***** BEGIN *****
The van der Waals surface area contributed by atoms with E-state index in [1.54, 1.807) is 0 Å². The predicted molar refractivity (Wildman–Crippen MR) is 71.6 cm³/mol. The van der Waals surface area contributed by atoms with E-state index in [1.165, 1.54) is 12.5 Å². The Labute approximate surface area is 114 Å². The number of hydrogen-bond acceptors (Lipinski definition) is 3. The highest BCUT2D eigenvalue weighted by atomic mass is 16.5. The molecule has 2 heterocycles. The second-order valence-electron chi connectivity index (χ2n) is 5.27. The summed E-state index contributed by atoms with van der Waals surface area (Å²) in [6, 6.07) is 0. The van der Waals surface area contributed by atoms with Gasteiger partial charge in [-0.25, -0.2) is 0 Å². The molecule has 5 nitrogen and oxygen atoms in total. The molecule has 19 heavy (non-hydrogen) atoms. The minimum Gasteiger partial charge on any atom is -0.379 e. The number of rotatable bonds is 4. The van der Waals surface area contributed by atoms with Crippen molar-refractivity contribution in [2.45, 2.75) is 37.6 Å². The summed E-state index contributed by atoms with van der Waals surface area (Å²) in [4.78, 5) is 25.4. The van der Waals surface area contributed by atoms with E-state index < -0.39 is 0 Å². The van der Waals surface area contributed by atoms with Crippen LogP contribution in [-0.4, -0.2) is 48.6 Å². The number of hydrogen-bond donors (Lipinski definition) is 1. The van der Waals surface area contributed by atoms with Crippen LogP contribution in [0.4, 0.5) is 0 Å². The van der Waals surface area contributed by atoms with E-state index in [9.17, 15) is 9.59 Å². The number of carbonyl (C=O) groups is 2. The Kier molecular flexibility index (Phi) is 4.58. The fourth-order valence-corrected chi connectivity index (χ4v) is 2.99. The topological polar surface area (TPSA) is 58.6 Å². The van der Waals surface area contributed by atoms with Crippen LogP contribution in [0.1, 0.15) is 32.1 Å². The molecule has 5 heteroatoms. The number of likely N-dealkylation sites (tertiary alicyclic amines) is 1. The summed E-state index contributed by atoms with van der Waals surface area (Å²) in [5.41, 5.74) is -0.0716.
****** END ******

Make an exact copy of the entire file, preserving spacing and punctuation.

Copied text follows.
The van der Waals surface area contributed by atoms with E-state index in [1.54, 1.807) is 0 Å². The predicted molar refractivity (Wildman–Crippen MR) is 71.6 cm³/mol. The van der Waals surface area contributed by atoms with E-state index in [1.165, 1.54) is 12.5 Å². The Labute approximate surface area is 114 Å². The number of hydrogen-bond acceptors (Lipinski definition) is 3. The highest BCUT2D eigenvalue weighted by atomic mass is 16.5. The molecule has 2 heterocycles. The second-order valence-electron chi connectivity index (χ2n) is 5.27. The summed E-state index contributed by atoms with van der Waals surface area (Å²) in [6, 6.07) is 0. The van der Waals surface area contributed by atoms with Gasteiger partial charge in [-0.25, -0.2) is 0 Å². The molecule has 5 nitrogen and oxygen atoms in total. The molecule has 19 heavy (non-hydrogen) atoms. The minimum Gasteiger partial charge on any atom is -0.379 e. The number of rotatable bonds is 4. The van der Waals surface area contributed by atoms with Crippen molar-refractivity contribution in [2.45, 2.75) is 37.6 Å². The summed E-state index contributed by atoms with van der Waals surface area (Å²) in [4.78, 5) is 25.4. The van der Waals surface area contributed by atoms with E-state index < -0.39 is 0 Å². The van der Waals surface area contributed by atoms with Crippen LogP contribution in [-0.4, -0.2) is 48.6 Å². The number of hydrogen-bond donors (Lipinski definition) is 1. The van der Waals surface area contributed by atoms with Crippen LogP contribution in [0.4, 0.5) is 0 Å². The van der Waals surface area contributed by atoms with E-state index in [9.17, 15) is 9.59 Å². The number of carbonyl (C=O) groups is 2. The Kier molecular flexibility index (Phi) is 4.58. The fourth-order valence-corrected chi connectivity index (χ4v) is 2.99. The topological polar surface area (TPSA) is 58.6 Å². The van der Waals surface area contributed by atoms with Crippen LogP contribution in [0.1, 0.15) is 32.1 Å². The molecule has 5 heteroatoms. The number of likely N-dealkylation sites (tertiary alicyclic amines) is 1. The summed E-state index contributed by atoms with van der Waals surface area (Å²) in [5.41, 5.74) is -0.0716.